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Time Value

Time value refers to the time remaining until the option contract expires. The more time until expiration equates to a higher value for that option.

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Implied Volatility

A call option gives its holder the right, but not the obligation, to buy the underlying asset at the specified strike price at a given timeframe. Call options are purchased when the buyer believes the underlying asset's market value will increase above the strike price (bullish) before the end of the contract at the expiration date.

Moneyness

Moneyness is the relationship between the underlying asset's current price and the option's strike price. It can dictate how you can use an option contract in your options or SPX trading strategy. The relationship between the current price and the strike can enter one of the three scenarios at any given moment:

  • In the Money (ITM)
  • A call option is "in the money" when the underlying asset's current market value is higher than the option's strike price. On the other hand, a put option is "in the money" when its current price is below its strike price.
  • Out of the Money (OTM)
  • A call option is "out of the money" when the underlying asset's current market price is lower than the option's strike price. As for put options, it is "out of the money" when the underlying asset's current market price is higher than the option's strike price.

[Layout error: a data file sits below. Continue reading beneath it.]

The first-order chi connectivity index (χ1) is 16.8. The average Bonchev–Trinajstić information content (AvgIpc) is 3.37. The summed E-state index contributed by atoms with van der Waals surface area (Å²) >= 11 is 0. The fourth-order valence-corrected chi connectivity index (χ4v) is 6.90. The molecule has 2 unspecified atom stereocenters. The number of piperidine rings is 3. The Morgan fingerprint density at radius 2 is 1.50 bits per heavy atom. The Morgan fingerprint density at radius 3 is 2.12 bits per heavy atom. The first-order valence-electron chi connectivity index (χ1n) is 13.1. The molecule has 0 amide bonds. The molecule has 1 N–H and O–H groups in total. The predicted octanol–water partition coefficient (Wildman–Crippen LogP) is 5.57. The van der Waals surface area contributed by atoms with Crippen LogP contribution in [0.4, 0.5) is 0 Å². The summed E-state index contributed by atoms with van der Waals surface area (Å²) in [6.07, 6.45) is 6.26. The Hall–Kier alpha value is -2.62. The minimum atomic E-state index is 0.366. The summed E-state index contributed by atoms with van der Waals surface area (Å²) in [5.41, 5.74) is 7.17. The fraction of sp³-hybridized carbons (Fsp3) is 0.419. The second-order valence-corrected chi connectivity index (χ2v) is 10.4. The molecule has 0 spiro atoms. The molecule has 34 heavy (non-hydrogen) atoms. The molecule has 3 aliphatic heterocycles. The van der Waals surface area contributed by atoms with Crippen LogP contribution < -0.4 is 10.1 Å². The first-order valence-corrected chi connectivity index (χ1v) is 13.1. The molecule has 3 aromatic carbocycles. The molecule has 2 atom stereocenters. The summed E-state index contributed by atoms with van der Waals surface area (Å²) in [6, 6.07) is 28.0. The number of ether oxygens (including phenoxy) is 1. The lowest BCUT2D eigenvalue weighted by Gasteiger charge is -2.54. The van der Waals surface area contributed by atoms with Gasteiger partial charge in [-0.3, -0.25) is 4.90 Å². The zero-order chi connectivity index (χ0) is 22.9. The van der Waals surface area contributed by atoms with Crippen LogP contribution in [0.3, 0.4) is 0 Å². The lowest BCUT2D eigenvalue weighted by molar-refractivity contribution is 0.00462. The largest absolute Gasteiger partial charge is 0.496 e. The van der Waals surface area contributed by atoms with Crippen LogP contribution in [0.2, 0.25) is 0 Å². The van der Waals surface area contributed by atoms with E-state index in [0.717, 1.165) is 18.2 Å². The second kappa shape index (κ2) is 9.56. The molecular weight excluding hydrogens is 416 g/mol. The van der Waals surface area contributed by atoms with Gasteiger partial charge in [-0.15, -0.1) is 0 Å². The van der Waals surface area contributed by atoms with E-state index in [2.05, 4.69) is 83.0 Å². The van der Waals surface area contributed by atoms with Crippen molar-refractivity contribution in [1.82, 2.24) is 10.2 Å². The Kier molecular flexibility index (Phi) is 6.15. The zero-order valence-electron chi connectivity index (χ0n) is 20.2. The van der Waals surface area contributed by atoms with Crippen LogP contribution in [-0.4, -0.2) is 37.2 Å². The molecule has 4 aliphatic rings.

• At the Money (ATM)
  • An option is at the money when the current market price of the underlying asset is equal or very close to the option's strike price. This relationship between the strike price and the market value indicates that, although the option does not currently have a high intrinsic value, its time value may be high.

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Getting Started with Options Trading?

By knowing what are the basics of options and understanding the basic options terminologies, you have laid the foundation for further learning about options trading and its market and mastering its fundamentals. Continuing on your learning journey will not only help you understand its complexities but also help you make better decisions once you start trading.

If you still have more questions or require in-depth guidance in delving deeper into the intricacies of options trading, look no further than All American Group. We can provide you with the support you need to start options trading with confidence. Learn more about All American Group today to take the next step towards mastering the art of options trading.